$2.8 Million at Two Events : Governor Filling Campaign Coffer
Getting a head start on next year’s election campaign, Gov. George Deukmejian walked away $2.8 million richer from two fund-raising dinners last week in Los Angeles and San Francisco.
Deukmejian, collecting contributions in the backyard of his chief Democratic rival, Mayor Tom Bradley, raked in $2 million alone at a $1,000-a-plate dinner Friday night at the Century Plaza.
He had already picked up more than $800,000 at a similar dinner Tuesday night at the St. Francis Hotel in San Francisco. His aides said both events set local records for political fund-raising events.
“Obviously we’re very happy about it,” said Steve Merksamer, the governor’s chief of staff. Merksamer contended that the amount of money raised shows that “the governor is very popular and the popularity is very broad-based.”
Although the Republican governor has not formally announced his intention to run for a second term, Merksamer said, “We haven’t been coy about the fact he intends to seek reelection.”
Deukmejian’s most likely opponent is Bradley, who narrowly lost to Deukmejian in the 1982 gubernatorial contest. Republicans and some Democratic politicians believe that Deukmejian is in a strong position to beat Bradley a second time, but Deukmejian is not taking any chances.
Spent $8 Million in ’82
In 1982, he spent about $4 million to win the GOP gubernatorial nomination and another $4 million to beat Bradley in the general election.
“We want to raise money early because we want to run a very strong campaign,” Merksamer said. “We don’t want to take anything for granted.”
Some of former Gov. Edmund G. Brown Jr.'s closest associates attended Deukmejian’s dinners, including B. T. Collins, Brown’s former chief of staff, and Richard T. Silberman, once Brown’s chief political fund-raiser.
“I think he (Deukmejian) has done an excellent job,” said Collins, now a lobbyist for a New York bond firm. Collins went to both Deukmejian dinners. “The governor has a solid list of accomplishments.”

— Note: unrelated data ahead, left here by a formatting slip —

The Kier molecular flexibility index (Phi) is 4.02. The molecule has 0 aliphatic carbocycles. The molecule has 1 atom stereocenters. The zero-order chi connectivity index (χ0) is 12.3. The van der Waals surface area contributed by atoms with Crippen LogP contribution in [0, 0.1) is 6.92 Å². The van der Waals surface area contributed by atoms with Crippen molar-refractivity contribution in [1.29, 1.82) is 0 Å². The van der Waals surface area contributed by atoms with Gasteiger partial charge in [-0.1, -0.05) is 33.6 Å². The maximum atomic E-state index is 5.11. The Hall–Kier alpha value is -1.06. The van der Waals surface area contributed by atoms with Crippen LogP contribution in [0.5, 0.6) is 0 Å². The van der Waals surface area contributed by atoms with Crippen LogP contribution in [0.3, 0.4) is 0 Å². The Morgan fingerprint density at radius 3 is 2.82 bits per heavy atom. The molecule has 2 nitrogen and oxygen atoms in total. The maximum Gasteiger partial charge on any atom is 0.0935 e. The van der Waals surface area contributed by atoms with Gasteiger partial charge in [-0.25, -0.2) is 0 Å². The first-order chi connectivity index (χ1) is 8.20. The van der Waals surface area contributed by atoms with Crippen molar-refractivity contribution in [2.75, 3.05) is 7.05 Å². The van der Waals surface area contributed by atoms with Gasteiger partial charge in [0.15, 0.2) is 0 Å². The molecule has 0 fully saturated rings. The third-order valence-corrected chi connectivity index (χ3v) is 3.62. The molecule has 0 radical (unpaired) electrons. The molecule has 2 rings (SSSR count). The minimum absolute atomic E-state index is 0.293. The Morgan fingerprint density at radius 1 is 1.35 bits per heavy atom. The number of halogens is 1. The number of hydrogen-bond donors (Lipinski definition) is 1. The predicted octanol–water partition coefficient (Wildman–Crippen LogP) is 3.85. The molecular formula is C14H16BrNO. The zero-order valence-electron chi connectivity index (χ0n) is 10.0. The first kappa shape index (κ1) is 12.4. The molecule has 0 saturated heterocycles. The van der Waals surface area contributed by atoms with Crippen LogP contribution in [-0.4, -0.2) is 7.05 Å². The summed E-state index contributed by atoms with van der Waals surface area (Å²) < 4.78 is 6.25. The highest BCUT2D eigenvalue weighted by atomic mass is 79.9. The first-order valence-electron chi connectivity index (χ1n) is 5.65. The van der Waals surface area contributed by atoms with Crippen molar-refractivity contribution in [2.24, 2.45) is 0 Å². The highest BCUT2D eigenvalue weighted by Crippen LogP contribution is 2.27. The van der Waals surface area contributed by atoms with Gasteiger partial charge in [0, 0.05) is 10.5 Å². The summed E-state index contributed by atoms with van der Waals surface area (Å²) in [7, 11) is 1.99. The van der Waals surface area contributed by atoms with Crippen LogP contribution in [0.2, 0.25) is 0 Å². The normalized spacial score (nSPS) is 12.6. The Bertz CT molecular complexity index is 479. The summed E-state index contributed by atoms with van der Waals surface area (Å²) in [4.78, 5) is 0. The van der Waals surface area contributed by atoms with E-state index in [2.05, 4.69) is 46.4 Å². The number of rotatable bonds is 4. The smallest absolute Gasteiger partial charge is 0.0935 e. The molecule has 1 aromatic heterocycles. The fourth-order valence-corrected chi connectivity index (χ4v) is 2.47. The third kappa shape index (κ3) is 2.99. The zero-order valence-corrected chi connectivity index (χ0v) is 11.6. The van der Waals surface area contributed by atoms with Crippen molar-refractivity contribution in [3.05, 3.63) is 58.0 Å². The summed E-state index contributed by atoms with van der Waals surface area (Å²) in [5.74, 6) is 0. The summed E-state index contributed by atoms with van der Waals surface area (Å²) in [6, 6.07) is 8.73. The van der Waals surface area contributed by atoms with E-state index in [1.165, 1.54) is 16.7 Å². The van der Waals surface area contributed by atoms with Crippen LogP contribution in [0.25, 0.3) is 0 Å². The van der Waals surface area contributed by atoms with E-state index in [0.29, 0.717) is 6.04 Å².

But he confessed it bothers him that Deukmejian frequently snipes at Brown in his speeches. “I don’t think he needs to attack my former boss,” said Collins, who was a registered Republican when he worked for Brown.
Deukmejian began 1985 with about $150,000 in his campaign coffers, Merksamer said, after spending more than $1.5 million last year on Proposition 39, his unsuccessful reapportionment initiative. But the take from the Los Angeles dinner alone more than makes up for that outlay.
Profit of $2.5 Million
Of the $2.8 million collected, about $250,000 will go to paying for the dinners, leaving a profit for the week of more than $2.5 million. The receipts far exceeded the organizers’ initial goal of $1.5 million.
The Deukmejian dinner at the Century Plaza doubled as a “surprise” birthday celebration, coming the day after the governor turned 57.
The festivities, organized by Walt Disney Productions, included a high school band that played “Happy Birthday,” balloons dropped from the ceiling, and marching waiters carrying birthday cakes. The affair was emceed by KNBC newscaster Kelly Lange, and former President Gerald R. Ford delivered a keynote address.
In his speech, Deukmejian laid out the political platform that he can be expected to run on next year. He took credit for restoring fiscal health to state government, increasing spending on education and highways, reducing crime, appointing tough judges and helping put more Californians to work.
And in the rhetoric that has become common in his speeches, Deukmejian told his backers: “With your support, we will continue to scale the peak of excellence. We welcome every Californian regardless of background, party or position to our team. Because it’s the California team. It’s the gold medal team that is putting our state back on top once again.”